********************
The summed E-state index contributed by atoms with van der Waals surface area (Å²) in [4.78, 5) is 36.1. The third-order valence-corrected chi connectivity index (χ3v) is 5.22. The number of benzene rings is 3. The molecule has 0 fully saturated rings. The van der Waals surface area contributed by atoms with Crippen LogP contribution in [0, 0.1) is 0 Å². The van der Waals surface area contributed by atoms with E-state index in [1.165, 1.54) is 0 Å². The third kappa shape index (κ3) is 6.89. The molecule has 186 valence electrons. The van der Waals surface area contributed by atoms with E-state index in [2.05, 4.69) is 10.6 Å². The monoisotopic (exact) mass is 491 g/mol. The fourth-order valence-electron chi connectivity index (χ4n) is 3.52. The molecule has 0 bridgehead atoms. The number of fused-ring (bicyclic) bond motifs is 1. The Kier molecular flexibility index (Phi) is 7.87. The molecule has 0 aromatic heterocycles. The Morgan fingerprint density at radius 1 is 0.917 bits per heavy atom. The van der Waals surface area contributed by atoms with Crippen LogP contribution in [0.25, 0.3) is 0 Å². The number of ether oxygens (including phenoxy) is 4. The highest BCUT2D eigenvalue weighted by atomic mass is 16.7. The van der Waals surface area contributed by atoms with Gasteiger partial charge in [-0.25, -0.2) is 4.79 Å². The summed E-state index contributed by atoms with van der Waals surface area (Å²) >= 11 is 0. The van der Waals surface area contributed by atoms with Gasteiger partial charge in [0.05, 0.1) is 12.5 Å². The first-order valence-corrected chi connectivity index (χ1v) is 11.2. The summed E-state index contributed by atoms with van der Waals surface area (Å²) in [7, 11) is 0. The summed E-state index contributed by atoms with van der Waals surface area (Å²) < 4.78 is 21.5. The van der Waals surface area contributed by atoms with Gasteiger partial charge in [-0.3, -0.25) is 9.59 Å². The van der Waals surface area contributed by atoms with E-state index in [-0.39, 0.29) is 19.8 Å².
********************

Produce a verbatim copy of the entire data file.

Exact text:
The summed E-state index contributed by atoms with van der Waals surface area (Å²) in [4.78, 5) is 36.1. The third-order valence-corrected chi connectivity index (χ3v) is 5.22. The number of benzene rings is 3. The molecule has 0 fully saturated rings. The van der Waals surface area contributed by atoms with Crippen LogP contribution in [0, 0.1) is 0 Å². The van der Waals surface area contributed by atoms with E-state index in [1.165, 1.54) is 0 Å². The third kappa shape index (κ3) is 6.89. The molecule has 186 valence electrons. The van der Waals surface area contributed by atoms with E-state index in [2.05, 4.69) is 10.6 Å². The monoisotopic (exact) mass is 491 g/mol. The fourth-order valence-electron chi connectivity index (χ4n) is 3.52. The molecule has 0 bridgehead atoms. The number of fused-ring (bicyclic) bond motifs is 1. The Kier molecular flexibility index (Phi) is 7.87. The molecule has 0 aromatic heterocycles. The Morgan fingerprint density at radius 1 is 0.917 bits per heavy atom. The van der Waals surface area contributed by atoms with Crippen LogP contribution in [0.25, 0.3) is 0 Å². The number of ether oxygens (including phenoxy) is 4. The highest BCUT2D eigenvalue weighted by atomic mass is 16.7. The van der Waals surface area contributed by atoms with Gasteiger partial charge in [-0.25, -0.2) is 4.79 Å². The summed E-state index contributed by atoms with van der Waals surface area (Å²) >= 11 is 0. The van der Waals surface area contributed by atoms with Gasteiger partial charge in [0.05, 0.1) is 12.5 Å². The first-order valence-corrected chi connectivity index (χ1v) is 11.2. The summed E-state index contributed by atoms with van der Waals surface area (Å²) in [7, 11) is 0. The summed E-state index contributed by atoms with van der Waals surface area (Å²) < 4.78 is 21.5. The van der Waals surface area contributed by atoms with Gasteiger partial charge in [-0.3, -0.25) is 9.59 Å². The van der Waals surface area contributed by atoms with E-state index in [-0.39, 0.29) is 19.8 Å².